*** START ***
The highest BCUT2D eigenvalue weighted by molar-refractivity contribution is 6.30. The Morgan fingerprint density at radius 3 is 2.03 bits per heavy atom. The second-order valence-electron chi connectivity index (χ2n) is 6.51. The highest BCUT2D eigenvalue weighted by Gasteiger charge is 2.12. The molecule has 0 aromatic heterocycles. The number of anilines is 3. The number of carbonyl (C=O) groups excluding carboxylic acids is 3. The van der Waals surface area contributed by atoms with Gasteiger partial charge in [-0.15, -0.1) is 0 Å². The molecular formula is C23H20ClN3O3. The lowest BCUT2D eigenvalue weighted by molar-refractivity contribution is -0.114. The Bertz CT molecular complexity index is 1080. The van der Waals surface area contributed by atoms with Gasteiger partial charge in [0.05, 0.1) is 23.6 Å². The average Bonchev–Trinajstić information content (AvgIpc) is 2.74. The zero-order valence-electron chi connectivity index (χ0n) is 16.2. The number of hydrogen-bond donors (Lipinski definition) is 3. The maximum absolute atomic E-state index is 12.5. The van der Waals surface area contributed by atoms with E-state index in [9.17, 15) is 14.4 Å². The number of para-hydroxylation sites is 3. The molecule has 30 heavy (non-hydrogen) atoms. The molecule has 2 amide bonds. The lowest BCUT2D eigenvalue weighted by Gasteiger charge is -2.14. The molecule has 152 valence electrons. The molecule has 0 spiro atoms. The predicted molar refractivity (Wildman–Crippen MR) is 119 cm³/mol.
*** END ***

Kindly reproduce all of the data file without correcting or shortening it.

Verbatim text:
The highest BCUT2D eigenvalue weighted by molar-refractivity contribution is 6.30. The Morgan fingerprint density at radius 3 is 2.03 bits per heavy atom. The second-order valence-electron chi connectivity index (χ2n) is 6.51. The highest BCUT2D eigenvalue weighted by Gasteiger charge is 2.12. The molecule has 0 aromatic heterocycles. The number of anilines is 3. The number of carbonyl (C=O) groups excluding carboxylic acids is 3. The van der Waals surface area contributed by atoms with Gasteiger partial charge in [-0.15, -0.1) is 0 Å². The molecular formula is C23H20ClN3O3. The lowest BCUT2D eigenvalue weighted by molar-refractivity contribution is -0.114. The Bertz CT molecular complexity index is 1080. The van der Waals surface area contributed by atoms with Gasteiger partial charge in [0.05, 0.1) is 23.6 Å². The average Bonchev–Trinajstić information content (AvgIpc) is 2.74. The zero-order valence-electron chi connectivity index (χ0n) is 16.2. The number of hydrogen-bond donors (Lipinski definition) is 3. The maximum absolute atomic E-state index is 12.5. The van der Waals surface area contributed by atoms with E-state index in [9.17, 15) is 14.4 Å². The number of para-hydroxylation sites is 3. The molecule has 30 heavy (non-hydrogen) atoms. The molecule has 2 amide bonds. The lowest BCUT2D eigenvalue weighted by Gasteiger charge is -2.14. The molecule has 152 valence electrons. The molecule has 0 spiro atoms. The predicted molar refractivity (Wildman–Crippen MR) is 119 cm³/mol.